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Publication : Conserved interactions with cytoskeletal but not signaling elements are an essential aspect of Drosophila WASp function.

First Author  Tal Tamar Year  2002
Journal  Dev. Biol. Volume  243
Pages  260-71 PubMed ID  11884035
Abstract Text  Wiskott-Aldrich Syndrome proteins (WASp) serve as important regulators of cytoskeletal organization and function. These modular proteins, which are well-conserved among eukaryotic species, act to promote actin filament assembly in response to cues from various signal transduction pathways. Genetic analysis has revealed a requirement for the single Drosophila homolog, Wasp (Wsp), in cell-fate decisions governing specific neuronal lineages. We have used this unique developmental context to assess the contributions of established signaling and cytoskeletal partners of WASp. We present biochemical and genetic evidence that, as expected, Drosophila Wsp performs its developmental role via the Arp2/3 complex, indicating conservation of the cytoskeletal aspect of Wsp function in vivo. In contrast, we find that association with the key signaling molecules CDC42 and PIP2 is not an essential requirement, implying that activation of Wsp function in vivo depends on additional or alternative signaling pathways. Doi  10.1006/dbio.2002.0571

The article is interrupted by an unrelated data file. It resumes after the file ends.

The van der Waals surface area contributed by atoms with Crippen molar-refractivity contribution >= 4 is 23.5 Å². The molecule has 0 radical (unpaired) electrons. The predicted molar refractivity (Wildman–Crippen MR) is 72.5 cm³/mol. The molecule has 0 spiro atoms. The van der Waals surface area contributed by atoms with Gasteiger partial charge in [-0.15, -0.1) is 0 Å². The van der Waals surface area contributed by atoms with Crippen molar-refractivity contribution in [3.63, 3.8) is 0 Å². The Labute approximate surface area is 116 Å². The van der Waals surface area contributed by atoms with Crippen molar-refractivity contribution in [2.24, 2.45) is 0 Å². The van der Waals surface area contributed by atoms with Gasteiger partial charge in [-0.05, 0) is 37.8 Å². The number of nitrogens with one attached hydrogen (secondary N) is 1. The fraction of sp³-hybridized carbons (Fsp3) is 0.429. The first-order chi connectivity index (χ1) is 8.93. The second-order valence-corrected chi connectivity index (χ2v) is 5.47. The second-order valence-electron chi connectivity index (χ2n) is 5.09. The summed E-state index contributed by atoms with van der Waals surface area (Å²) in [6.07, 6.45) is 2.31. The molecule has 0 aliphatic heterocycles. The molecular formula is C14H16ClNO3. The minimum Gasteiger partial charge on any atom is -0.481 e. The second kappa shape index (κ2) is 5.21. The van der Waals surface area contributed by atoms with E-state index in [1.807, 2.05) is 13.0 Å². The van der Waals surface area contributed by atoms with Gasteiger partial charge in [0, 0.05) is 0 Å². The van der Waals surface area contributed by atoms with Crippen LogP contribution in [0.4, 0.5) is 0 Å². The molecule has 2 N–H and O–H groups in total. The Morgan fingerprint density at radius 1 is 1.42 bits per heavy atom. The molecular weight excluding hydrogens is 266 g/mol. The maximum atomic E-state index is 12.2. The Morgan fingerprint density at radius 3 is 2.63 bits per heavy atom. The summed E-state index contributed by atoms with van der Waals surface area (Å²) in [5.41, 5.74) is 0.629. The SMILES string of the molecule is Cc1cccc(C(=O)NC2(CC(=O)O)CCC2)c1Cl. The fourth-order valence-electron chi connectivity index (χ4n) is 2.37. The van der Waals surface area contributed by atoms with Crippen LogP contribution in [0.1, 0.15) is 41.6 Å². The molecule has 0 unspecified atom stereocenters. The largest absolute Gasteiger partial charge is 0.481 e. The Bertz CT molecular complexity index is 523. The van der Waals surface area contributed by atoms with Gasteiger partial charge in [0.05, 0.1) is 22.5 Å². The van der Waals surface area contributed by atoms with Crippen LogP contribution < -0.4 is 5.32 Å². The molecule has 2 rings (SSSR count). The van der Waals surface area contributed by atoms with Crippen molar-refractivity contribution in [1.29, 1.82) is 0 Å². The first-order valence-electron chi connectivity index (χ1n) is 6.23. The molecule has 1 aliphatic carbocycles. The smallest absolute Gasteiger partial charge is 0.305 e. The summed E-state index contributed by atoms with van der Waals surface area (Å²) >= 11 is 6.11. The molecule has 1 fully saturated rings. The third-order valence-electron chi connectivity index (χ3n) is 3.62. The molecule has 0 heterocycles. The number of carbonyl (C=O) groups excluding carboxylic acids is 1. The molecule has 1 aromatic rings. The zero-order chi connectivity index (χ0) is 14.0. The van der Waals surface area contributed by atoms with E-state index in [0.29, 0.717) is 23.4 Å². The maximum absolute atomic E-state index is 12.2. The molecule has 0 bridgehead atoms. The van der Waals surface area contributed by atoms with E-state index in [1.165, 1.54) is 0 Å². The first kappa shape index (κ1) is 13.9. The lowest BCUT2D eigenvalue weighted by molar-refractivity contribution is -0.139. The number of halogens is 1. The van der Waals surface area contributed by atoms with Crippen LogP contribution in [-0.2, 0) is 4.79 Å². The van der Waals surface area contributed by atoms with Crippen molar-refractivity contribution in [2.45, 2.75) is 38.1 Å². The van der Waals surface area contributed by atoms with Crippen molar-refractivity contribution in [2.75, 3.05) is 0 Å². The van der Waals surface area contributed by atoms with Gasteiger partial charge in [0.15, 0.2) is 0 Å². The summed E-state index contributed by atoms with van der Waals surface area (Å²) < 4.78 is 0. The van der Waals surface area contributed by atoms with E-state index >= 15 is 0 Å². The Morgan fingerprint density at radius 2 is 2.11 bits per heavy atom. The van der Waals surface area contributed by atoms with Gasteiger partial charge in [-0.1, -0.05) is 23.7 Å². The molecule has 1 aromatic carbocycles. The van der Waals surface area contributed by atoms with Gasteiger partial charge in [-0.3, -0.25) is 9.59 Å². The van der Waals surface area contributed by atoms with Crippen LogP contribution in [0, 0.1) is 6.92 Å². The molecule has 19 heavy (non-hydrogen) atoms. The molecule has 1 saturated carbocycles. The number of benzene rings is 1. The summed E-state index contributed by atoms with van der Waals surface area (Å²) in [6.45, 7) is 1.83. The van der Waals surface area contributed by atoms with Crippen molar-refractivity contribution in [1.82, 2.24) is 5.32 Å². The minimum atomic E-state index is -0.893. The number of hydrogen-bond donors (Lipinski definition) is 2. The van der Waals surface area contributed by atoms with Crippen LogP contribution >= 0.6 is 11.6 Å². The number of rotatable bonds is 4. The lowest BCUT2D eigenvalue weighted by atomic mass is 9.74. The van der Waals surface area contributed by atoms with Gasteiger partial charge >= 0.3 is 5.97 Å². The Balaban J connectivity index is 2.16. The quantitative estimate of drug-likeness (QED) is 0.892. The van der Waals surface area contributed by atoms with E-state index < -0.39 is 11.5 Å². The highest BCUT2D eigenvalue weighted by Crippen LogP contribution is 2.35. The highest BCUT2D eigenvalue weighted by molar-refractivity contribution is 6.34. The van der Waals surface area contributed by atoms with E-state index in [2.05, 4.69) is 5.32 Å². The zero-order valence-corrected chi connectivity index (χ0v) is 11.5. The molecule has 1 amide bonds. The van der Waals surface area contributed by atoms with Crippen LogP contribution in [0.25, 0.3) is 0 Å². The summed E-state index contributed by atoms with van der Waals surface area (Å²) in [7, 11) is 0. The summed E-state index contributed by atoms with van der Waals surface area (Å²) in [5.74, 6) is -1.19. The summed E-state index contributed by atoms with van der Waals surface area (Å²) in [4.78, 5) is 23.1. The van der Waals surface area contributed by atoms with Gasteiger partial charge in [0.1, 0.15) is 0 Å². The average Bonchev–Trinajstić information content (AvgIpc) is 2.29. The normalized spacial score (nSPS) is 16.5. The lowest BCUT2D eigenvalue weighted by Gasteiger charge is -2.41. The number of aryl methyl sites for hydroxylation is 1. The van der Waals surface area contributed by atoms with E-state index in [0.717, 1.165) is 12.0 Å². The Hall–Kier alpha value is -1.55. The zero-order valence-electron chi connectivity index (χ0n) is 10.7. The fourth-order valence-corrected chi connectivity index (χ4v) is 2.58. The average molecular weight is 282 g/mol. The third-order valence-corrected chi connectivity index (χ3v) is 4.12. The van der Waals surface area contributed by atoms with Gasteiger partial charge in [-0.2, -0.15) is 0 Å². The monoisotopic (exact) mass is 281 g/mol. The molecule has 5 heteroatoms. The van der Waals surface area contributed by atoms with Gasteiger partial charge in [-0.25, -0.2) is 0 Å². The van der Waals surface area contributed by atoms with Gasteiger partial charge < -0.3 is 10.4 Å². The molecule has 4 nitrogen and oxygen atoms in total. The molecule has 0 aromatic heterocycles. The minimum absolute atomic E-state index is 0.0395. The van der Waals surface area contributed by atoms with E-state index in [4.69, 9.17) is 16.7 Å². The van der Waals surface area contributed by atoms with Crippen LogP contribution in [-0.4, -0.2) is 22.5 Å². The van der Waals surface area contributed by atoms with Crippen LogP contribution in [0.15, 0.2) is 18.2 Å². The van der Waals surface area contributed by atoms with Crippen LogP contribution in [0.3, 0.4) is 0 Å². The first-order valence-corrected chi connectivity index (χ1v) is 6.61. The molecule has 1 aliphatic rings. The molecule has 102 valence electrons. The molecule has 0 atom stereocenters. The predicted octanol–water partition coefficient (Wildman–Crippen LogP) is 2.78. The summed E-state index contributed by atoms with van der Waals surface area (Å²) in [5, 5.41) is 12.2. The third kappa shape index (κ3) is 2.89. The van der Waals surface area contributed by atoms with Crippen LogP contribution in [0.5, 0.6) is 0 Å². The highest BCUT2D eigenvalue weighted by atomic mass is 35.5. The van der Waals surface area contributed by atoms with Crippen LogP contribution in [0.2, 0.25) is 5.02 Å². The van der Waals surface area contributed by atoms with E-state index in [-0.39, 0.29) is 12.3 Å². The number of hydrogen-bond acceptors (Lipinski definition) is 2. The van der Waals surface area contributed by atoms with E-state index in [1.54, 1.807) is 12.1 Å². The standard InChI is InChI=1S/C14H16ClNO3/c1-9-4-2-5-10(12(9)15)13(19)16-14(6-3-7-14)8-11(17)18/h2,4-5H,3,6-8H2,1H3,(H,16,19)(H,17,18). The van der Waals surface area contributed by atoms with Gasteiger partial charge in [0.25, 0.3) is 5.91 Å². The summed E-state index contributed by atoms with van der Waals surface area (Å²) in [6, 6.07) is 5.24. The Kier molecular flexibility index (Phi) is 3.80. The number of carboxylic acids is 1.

Issue  2 Month  Mar

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